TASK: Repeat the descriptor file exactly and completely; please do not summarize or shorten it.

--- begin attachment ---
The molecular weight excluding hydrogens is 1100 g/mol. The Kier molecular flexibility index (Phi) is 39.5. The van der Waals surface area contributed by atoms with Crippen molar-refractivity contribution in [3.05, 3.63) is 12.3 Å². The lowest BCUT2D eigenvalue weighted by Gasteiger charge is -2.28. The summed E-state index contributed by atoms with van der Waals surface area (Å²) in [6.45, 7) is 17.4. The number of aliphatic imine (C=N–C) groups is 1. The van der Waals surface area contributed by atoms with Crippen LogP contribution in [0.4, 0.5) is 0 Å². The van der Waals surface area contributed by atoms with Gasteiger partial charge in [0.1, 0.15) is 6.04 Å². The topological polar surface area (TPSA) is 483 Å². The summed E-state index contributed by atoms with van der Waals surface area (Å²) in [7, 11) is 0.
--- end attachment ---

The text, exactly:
The molecular weight excluding hydrogens is 1100 g/mol. The Kier molecular flexibility index (Phi) is 39.5. The van der Waals surface area contributed by atoms with Crippen molar-refractivity contribution in [3.05, 3.63) is 12.3 Å². The lowest BCUT2D eigenvalue weighted by Gasteiger charge is -2.28. The summed E-state index contributed by atoms with van der Waals surface area (Å²) in [6.45, 7) is 17.4. The number of aliphatic imine (C=N–C) groups is 1. The van der Waals surface area contributed by atoms with Crippen LogP contribution in [0.4, 0.5) is 0 Å². The van der Waals surface area contributed by atoms with Gasteiger partial charge in [0.1, 0.15) is 6.04 Å². The topological polar surface area (TPSA) is 483 Å². The summed E-state index contributed by atoms with van der Waals surface area (Å²) in [7, 11) is 0.